Founded a school that eventually became Bethune-Cookman College. (black)
Profiled for his creation of a theory of cognitive development.
Contributions in altering environments to promote learning.
For his work in identifying the crippling effects of racism on all american children and in formulating community actions to overcome the educational, psychological and economic impacts of racism.
Psychologist who studies the effects of segregation.
For his global effort to mobilize education in the cause of social justice.
Against teacher centered approaches.
Advocate that education should be a space for social change
She is an American feminist, educationalist, and philosopher best known for her work in philosophy of education, educational theory, and ethics of care.
While consequentialist and deontological ethical theories emphasize universal standards and impartiality, ethics of care emphasize the importance of response. The shift in moral perspective is manifest by a change in the moral question from "what is just?" to "how to respond?"
He was an African-American educator, author, orator, and advisor to presidents of the United States. Between 1890 and 1915, Washington was the dominant leader in the African-American community.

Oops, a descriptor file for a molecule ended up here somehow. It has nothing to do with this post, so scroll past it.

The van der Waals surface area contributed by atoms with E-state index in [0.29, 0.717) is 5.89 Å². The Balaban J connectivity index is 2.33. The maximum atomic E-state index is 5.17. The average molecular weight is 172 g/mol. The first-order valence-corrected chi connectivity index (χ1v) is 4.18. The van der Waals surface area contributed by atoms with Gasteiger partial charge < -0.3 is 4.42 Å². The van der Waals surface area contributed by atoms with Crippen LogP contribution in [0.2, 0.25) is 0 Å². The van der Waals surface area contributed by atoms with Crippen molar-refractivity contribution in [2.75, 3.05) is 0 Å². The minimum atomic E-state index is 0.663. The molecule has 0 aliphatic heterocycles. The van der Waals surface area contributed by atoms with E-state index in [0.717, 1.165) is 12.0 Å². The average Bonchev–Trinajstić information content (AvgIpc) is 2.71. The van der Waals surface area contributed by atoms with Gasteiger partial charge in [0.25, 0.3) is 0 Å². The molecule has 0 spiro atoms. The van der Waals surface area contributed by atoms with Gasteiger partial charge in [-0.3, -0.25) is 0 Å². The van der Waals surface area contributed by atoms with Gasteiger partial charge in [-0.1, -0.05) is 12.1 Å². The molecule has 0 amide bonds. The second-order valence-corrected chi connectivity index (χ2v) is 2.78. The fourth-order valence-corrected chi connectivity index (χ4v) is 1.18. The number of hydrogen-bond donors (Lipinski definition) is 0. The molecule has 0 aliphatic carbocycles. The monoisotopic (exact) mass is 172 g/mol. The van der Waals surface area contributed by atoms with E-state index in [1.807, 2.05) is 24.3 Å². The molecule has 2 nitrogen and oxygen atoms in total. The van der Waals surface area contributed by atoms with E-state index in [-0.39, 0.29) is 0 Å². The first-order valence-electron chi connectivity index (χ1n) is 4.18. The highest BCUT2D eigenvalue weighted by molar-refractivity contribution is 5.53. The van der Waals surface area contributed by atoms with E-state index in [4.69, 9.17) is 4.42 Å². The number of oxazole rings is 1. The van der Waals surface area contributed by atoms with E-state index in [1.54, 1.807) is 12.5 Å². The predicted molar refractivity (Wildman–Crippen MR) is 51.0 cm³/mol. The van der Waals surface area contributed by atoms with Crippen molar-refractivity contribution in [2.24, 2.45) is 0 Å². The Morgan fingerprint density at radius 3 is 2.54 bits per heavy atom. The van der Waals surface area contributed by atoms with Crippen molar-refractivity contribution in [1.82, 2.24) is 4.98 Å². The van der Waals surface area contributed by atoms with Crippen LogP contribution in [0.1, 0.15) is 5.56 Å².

was an American sociologist, historian, civil rights activist, Pan-Africanist, author and editor. Born in Great Barrington, Massachusetts, Du Bois grew up in a relatively tolerant and integrated community. After graduating from Harvard, where he was the first African American to earn a doctorate, he became a professor of history, sociology and economics at Atlanta University. Du Bois was one of the co-founders of the National Association for the Advancement of Colored People (NAACP) in 1909.
Charles Hamilton Houston (September 3, 1895 – April 22, 1950) was a prominent African-American lawyer, Dean of Howard University Law School, and NAACP Litigation Director who played a significant role in dismantling the Jim Crow laws
William Bagley popularized the term essentialism and has been dominant since WWII.